Four ways to sync your computers

How to put every file at your fingertips

By , Staff Writer for The Christian Science Monitor

Transferring files is a pain. Faster Internet connections and bigger e-mail in-boxes allowed many people to simply send themselves documents and retire clunky floppy disks and one-time-use CD-Rs. But it’s still a chore to move documents from one computer to another. From a home PC to the office. From your desktop to your laptop.

While there’s no single solution for always having your files at your fingertips, many services have tackled the problem from different angles. Here are some of the best:

Windows Live Sync: Microsoft’s free service automatically moves files from one computer to another.
Interested? First, download the Sync software on each computer. (It works on PCs and Macs.) Then select a folder that you want mirrored on both machines. Every time you save a file to that folder – let’s say a work presentation that you were polishing up at home – the system instantly sends a duplicate version through the Internet to the other computer. That means no more “I forgot it at home!” moments.

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Live Sync works really well for individuals, but it can get confused when multiple people try editing a file at the same time. Also, the system only works when both computers are turned on and hooked up to the Internet.

If that’s too much to ask, Microsoft has another, similar tool: Live Mesh. This does pretty much the same thing, but instead of immediately transferring the files, it houses them on Microsoft’s servers. You can then log in from any computer (or mobile phone) and sync at your leisure. The downside: There’s a cap on how much Microsoft will hold onto at any one time.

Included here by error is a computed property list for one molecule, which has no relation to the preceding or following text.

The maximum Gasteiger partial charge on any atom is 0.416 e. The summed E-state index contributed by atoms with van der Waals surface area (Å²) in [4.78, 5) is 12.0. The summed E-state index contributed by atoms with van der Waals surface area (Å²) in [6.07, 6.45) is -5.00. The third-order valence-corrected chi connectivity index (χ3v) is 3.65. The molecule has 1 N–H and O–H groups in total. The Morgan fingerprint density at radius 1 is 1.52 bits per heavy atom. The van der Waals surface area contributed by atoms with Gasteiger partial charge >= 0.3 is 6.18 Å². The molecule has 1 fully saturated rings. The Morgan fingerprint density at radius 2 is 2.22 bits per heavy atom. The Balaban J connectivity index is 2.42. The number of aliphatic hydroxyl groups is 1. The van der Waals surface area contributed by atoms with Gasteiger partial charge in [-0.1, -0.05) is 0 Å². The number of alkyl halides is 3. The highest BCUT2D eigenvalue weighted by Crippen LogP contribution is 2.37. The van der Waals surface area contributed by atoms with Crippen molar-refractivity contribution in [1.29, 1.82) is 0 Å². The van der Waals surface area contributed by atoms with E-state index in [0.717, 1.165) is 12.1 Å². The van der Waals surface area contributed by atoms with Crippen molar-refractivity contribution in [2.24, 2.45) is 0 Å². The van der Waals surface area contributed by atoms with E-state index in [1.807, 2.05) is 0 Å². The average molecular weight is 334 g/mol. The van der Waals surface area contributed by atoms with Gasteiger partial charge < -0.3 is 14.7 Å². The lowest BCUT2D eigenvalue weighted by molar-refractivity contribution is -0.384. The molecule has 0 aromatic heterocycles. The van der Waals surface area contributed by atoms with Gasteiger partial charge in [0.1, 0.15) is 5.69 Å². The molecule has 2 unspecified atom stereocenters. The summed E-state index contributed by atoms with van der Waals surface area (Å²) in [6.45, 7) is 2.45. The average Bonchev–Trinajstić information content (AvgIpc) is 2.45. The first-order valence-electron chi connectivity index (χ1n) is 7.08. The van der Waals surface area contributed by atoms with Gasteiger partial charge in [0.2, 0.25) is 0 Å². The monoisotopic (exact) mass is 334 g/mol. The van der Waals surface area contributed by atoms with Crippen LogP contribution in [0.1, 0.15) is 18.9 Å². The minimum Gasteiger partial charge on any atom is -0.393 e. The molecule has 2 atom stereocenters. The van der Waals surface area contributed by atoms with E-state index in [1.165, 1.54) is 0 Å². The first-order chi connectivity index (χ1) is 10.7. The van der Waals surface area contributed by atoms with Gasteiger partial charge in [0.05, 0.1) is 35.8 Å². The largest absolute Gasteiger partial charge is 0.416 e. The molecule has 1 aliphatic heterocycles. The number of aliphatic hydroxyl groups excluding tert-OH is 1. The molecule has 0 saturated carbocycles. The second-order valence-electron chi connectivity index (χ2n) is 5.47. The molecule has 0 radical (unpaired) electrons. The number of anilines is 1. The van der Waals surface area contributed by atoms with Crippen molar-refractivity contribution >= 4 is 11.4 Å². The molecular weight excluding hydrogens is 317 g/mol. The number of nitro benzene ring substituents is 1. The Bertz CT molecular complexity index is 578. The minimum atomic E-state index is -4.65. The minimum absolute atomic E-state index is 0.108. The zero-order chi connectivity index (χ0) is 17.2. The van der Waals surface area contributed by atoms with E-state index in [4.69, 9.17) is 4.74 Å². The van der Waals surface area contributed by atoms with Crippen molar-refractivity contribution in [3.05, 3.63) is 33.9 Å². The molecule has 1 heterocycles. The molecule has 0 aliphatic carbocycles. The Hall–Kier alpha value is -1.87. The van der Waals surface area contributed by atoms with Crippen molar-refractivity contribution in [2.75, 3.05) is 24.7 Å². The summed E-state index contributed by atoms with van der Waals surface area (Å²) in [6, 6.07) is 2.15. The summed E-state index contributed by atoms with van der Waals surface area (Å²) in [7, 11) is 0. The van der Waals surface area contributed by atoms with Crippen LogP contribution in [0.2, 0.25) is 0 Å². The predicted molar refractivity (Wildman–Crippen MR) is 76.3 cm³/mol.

Both syncing programs have the added bonus of automatically backing up your work.

Simplify Media: This pick is all about sharing. Its first feature lets you access your music library remotely. The software digitally plugs into iTunes, Winamp, or Windows Media Player. Once in place, you can listen to your MP3s on any computer. For example, if you don’t want to clog up your laptop’s puny hard drive with gigabytes of music, Simplify will play songs that are located on your beefier family computer. The company also released an iPhone/iPod Touch app, which lets you listen to any tunes that you forgot to transfer.

The second and more interesting feature will tap into your friends’ music collections. Persuade your jazz-aficionado buddy or indie-loving teenage son to install Simplify and you can enjoy all of their songs. You cannot download MP3s from their library (that’s illegal), but you can listen to your heart’s content – even if they are playing a different song. Just as with Live Sync, this only works if both computers are connected to the Web.

EverNote: Now in its third iteration, EverNote has grown from a simple note-taking tool into pseudo-syncing software. The basic pitch remains the same: easily save notes, pictures, or snippets of Web pages in a folder that automatically follows you from PC to Mac to Linux to cellphone.

Then, it allows you to search all of your clippings. EverNote can even pick out words from images, such as names from snapshots of business cards or handwritten notes from a photo of your office’s whiteboard.

The free service throws in a few ads, but the $5-a-month version expands the features to any type of file (particularly Word and Excel). This “premium” edition effectively turns EverNote into a syncing tool and bumps up its monthly caps from 40 megabytes to 500.

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